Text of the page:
Wired: Craigslist and Simplicity

Two great articles in the most recent Wired Magazine - the first is titled The Tragedy of Craigslist and the second is titled The Good Enough Revolution" (it's about the popularity of simple-to-use technology). There is some parallel logic in the two articles that I find interesting.


  1. I found both of these pieces very interesting. There is definitely similar logic behind the success of Craigslist and the success of the simple devices in the second article... ease of use and an obsessive focus on eliminating extraneous features is a big factor in both.

    I actually agree with most of the following comments by user 'artjohnston' below the Craigslist article:

    "It's been a long time since I read such a whiney, trite, pretentious, and misguided article.

    Mr. Wolf repeats the "killers, hookers, death" irrelevancy that is only repeated by the tabloids. Then he totally glosses over the point that Craig's List IS the most popular and used website--Oh My God--how could that be without all the hucksters of Wallstreet and the marketeers of the all too many trite, empty websites. Mr. Wolf should read the following Wired article on the huge success of the "Good Enough Revolution".

    Craigslist is a hugely useful tool that actually does something, which is why it is such a hugely successful website. Wolf doesn't yet know that spam and advertising rarely are a useful tools. The last website I want to be on is a website which does nothing and looks like the magazine "Wired"--grotesque layout and such heavy marketeering that no one can tell the difference between spam (advertising) and real article that are supposed to inform and be useful.

    Craigslist is 100% useful--which is why I support it over the hucksterism of Mr. Wolf."

    In the words of another commenter, "I don't see much tragedy in Craigslist - just a business owner running his business exactly the way he wants to." That seems pretty simple to me.

  2. Also, the article on Craigslist asserts that the company isn't wringing maximum profit out of its product - how does the author know this? Craigslist doesn't release its financials. Maybe growing a huge user base by NOT forcing advertising and data tracking onto the site is actually maximizing revenue? Why does the author assume that an Amazon.com or eBay interface is the true way to maximize this business model?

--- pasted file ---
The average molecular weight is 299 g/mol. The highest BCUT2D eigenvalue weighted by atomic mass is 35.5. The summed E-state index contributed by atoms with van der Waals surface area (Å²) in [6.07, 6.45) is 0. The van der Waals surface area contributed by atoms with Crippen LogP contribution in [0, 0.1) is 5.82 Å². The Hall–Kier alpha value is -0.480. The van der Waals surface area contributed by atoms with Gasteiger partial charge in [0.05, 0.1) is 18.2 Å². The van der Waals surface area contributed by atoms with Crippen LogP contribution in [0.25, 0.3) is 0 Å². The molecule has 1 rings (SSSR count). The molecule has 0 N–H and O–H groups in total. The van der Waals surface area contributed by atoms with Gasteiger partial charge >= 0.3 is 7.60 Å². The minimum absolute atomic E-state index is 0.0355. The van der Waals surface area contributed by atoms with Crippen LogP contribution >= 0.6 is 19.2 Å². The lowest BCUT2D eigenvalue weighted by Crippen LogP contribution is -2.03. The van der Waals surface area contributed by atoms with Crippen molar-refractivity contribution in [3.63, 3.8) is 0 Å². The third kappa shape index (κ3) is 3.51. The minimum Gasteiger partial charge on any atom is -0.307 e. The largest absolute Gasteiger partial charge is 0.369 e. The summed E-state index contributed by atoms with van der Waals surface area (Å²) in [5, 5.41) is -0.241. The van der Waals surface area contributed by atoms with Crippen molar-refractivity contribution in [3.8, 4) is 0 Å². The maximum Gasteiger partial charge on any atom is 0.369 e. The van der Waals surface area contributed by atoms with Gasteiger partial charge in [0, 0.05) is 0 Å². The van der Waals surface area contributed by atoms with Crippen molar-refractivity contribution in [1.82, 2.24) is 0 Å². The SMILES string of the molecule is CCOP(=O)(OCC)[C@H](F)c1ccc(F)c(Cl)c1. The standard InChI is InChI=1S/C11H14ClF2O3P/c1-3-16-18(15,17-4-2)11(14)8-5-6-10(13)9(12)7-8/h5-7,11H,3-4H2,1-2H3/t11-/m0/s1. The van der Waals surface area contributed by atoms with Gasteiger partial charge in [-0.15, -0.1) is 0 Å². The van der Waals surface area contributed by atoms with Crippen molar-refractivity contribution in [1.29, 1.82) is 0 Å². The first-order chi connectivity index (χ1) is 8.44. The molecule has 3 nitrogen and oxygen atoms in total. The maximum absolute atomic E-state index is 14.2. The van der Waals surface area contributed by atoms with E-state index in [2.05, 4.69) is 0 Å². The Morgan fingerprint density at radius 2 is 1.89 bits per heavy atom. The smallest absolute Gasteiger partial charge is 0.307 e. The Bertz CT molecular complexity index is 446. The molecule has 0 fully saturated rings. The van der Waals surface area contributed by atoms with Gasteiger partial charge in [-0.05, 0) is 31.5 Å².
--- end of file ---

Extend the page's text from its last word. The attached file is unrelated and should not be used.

3. I think the article was more about economics than even the author may have realized.

    I agree with artjohnston (and Royce's first point) that Mr. Wolf missed the goal of craigslist, to act as a virtual version of a giant corkboard on a college campus. People keep walking up and stapling new ads on top of old ads. It is up to the viewer to rip off the phone number or ignore it.

    However, I disagree with your second comment. Craigslist is not following a traditional business model. Mr. Wolf seems to be closer that Craig Newmark and Jim Buckmaster are eschewing traditional business models and economics and may be developing a new "Good Enough" economic structure. This could be as revolutionary to economics as that Beautiful Mind guy was.

    If you tried to fit craigslist into a traditional business model, you would argue that they are opting for lower margins on greater volume, a la Diddy Riese or Wal-Mart. But I think it is one revolutionary step beyond that.

    It almost seems like they are opting for 0% profit margin on infinite volume. They have become so popular that people are giving them money, like fans giving drugs to rock stars.